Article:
Tuesday, June 2, 2009

Middle Class Assumptions

When Hurricane Katrina hit New Orleans, thousands of people were stranded in the city, which was soon destroyed by wind and flood and filled with diseases. Because the great majority of people stranded in the city were black, it is assumed that latent racism underlying American society has taken its toll again. Racism is an easy card to play—it seems to be a problem everywhere from the LA Police to grandpa’s living room. There is the prejudice inherent in racism as well as the system in which groups are held back from positions of power.

Personally, however, I don’t think that the problem in New Orleans was racial prejudice. Yes, the far majority of folks trapped in the city, lied to and even shot at were black—but certainly not all. Nor do I actually think that the problem stemmed from authorities "not caring" about those who were stranded. Yes, I am sure that there are some who didn’t care about them, but I don’t think that is what created the situation.

I think, rather, that the horrors in the city were created from the assumptions those in power had about society in general.

The powers that be knew that there were many people who had no intention of leaving the city, no matter how many evacuation warnings were given. These were people who had ways of getting out of the city, but they chose not to. So, as many authorities were leaving the city, and they saw people staying behind, it was no surprise. After all, many people were foolish and decided to ride out the storm.

The real problem lay in what they didn’t think about. They didn’t think about the fact that there is a vibrant street culture in New Orleans who wouldn’t have the capacity to leave the city. They didn’t think about the many who were injured or elderly who were incapable of leaving, and without family to assist them. They didn’t think about the poor who rely on public transportation for their daily needs, and do not have money to pay to leave the city. They assumed that everyone could get out of the city if they wanted to. It was never a spoken assumption. If it had been spoken, it could have been questioned. But the assumption was still there, still and quiet in the minds of those in power.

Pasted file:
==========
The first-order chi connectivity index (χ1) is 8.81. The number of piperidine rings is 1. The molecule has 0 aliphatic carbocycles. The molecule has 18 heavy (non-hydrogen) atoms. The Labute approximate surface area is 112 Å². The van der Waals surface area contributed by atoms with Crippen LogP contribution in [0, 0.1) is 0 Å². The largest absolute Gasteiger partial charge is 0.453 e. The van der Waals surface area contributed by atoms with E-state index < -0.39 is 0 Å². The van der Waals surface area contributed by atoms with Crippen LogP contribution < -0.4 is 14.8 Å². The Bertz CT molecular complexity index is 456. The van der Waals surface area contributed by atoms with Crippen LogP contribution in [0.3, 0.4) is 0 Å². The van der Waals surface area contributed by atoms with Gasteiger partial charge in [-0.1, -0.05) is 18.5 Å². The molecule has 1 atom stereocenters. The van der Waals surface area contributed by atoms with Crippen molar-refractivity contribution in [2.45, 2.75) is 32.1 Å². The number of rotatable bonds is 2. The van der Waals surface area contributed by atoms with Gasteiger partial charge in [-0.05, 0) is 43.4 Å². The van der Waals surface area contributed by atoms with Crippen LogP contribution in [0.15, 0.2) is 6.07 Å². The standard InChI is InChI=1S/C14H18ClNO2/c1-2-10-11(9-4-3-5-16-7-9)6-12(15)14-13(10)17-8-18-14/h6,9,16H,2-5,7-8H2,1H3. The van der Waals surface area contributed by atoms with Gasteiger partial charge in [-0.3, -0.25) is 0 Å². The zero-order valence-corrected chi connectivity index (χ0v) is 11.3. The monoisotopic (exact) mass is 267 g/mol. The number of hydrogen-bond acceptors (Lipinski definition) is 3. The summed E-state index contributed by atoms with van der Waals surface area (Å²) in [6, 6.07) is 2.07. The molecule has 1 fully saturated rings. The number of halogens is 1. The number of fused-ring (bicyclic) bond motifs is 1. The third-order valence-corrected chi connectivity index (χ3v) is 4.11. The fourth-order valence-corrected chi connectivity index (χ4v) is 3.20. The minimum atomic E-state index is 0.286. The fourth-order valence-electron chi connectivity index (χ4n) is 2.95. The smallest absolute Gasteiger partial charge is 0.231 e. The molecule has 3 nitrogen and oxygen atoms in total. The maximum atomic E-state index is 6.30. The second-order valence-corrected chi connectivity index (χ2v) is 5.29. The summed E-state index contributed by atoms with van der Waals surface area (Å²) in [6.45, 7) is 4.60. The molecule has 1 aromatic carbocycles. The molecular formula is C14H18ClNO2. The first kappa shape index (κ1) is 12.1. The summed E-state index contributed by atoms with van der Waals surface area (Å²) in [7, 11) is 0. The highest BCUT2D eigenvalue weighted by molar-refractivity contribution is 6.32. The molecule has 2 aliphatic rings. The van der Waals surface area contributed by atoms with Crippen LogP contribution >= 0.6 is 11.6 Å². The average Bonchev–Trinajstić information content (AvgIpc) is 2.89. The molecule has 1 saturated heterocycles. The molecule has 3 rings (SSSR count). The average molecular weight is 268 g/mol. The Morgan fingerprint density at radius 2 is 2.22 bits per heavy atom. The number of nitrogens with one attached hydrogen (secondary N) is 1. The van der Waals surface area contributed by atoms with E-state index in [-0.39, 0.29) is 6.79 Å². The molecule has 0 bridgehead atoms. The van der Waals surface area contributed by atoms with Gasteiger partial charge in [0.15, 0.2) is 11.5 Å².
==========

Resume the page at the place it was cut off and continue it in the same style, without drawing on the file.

And who could really blame them? They were under a tremendous amount of stress. They had to figure out how to take care of their families and property. They had extra responsibilities. They just never thought of those who wanted to be evacuated, but couldn’t be.

We mustn’t judge these authorities. It is easy to point fingers after the fact, "You should have done this!" Rather we should think about what we would have done in similar circumstances. Would we have thought of those who had no transportation? Would we have thought of those who had no reserve of cash to deal with an emergency? Would we have thought of those in nursing homes and mental health facilities and prisons, if we had no one that we personally knew in such circumstances? Would we have thought beyond ourselves to those who lack the resources we do on a daily basis?
These questions are easy to answer. First we need to ask, do we think of these folks now? This is not asking—WHAT do we think of them? If pressed on the point, I suppose that most of us would honestly say, "I never think badly about the poor and lowly." But the reason it is true is because the poor and lowly are so far out of our context, out of our lives, that we never actually think about them at all- either good or ill. If we don’t think of them now, how could we expect anyone else like us to think of them when they are facing a personal crisis? How can we expect anyone to assist the lowly in an emergency when they never thought of them on normal days?